Buck had been working for a Salvage Yard for a couple of months. On this day, he was walking through the yard when he felt a pop. A couple of his coworkers heard it loudly a few rows over. It brought Buck to his knees.
He went through 1 1/2 years of steroid shots and no actual diagnosis. After losing hope and the primary doctor on bandaiding the problem, he was finally referred to an orthopedic surgeon.
After x-rays and MRI’s, the diagnosis finally came. Buck had Avascular Necrosis in both hips and bone degenerate disease that is hereditary from his Moms side. He was grateful for finally knowing the problem but also found out that he had at least two hip replacements in the near future.
A surgeon at Beinville Orthopedics in Gulfport, MS, operated on his left hip. The operation took 2 1/2 hours to complete. It was successful with no complications other than him being sore for the next few weeks. Physical therapy had Buck up and walking around the hospital the same day with a walker. He was in the hospital for four days.
A week later, he returned to work sitting in a chair working half days. After two more weeks he was using crutches. After another two weeks he was using only a walking cane. A month later he was walking solely on his own.
A week before surgery on the right hip, it began bothering him to the point he was having to use a walking cane to get around.
Once this surgery was over, it had taken the surgeon a little over five hours to operate. Buck’s hip was bad and in a bind hence why surgery took so long.
Physical therapy didn’t help at all in fact it made the pain double to the point where he couldn’t move. Each visit to physical therapy they tried using a Tens Unit. This unit done more damage to his hip and was used even after the surgeon ordered them not to use it.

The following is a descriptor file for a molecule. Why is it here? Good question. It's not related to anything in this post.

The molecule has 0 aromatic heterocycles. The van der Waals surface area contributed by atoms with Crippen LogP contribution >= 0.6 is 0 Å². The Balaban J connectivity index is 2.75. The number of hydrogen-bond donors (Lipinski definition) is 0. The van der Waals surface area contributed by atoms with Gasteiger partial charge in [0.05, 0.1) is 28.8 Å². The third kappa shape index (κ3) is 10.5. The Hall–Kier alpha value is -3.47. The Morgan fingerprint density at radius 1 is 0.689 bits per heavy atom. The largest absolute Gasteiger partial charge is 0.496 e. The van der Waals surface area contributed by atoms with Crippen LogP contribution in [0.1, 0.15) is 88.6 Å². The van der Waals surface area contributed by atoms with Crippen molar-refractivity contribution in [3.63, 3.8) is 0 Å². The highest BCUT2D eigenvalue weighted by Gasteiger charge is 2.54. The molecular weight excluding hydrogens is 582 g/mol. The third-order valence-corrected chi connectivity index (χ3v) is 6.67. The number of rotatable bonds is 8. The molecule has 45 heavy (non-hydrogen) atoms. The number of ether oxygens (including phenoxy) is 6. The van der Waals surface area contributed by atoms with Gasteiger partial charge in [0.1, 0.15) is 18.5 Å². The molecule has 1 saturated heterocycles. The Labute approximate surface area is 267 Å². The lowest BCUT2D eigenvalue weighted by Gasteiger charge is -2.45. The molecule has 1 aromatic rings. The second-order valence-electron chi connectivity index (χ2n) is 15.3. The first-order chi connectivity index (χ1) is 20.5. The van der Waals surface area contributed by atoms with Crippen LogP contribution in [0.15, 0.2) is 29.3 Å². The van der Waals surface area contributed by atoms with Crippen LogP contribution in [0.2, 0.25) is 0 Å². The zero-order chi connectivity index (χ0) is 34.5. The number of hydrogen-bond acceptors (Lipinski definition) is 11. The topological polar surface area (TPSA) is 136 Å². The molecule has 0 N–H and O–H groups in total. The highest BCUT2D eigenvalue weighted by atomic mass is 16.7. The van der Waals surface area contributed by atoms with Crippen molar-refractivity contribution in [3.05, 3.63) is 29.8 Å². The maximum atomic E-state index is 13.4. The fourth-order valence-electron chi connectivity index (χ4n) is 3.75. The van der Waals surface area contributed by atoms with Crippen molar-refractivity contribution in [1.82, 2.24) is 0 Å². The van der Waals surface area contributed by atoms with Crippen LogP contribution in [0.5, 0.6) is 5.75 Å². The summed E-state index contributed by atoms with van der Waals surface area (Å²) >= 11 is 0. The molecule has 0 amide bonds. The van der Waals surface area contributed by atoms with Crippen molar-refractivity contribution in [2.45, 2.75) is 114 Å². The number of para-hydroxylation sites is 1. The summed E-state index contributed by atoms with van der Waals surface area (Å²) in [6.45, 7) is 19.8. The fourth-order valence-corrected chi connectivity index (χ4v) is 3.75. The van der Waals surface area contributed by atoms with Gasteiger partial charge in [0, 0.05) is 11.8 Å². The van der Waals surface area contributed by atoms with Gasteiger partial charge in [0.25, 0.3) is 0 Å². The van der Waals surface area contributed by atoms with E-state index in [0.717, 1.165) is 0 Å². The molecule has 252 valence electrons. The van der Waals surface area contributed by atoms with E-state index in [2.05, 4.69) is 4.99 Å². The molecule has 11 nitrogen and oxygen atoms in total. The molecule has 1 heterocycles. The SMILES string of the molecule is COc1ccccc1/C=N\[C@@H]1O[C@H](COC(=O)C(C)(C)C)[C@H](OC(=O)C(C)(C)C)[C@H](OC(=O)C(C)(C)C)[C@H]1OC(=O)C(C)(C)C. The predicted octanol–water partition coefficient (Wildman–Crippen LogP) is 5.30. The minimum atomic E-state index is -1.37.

After several months of healing, pain management tried nerve blocks and burning the nerve in the groin area to his toes. Third time is a charm, it finally worked on the third try.
Buck complained about the exact same spot on his right hip ever since it was replaced. He mentioned countless times that something was poking out. His surgeon said a few times that it could be a stitch from the inside causing his pain.
The initial purpose of this surgery was to scrape the bursitis off and release the IT Band because it was too tight. Once the surgeon got inside, he found a couple of stitches in a ball that was causing so much pain. He found a clear pocket of fluid on the bursa that he sent off and we are awaiting results. As far as the IT Band, it didn’t need any adjusting and was fine.
He is now healing. His pain went from an eight to a four. So far this looks like he is finally fixed. They removed his staples. He should not need any more surgeries until his next replacements in 20 years.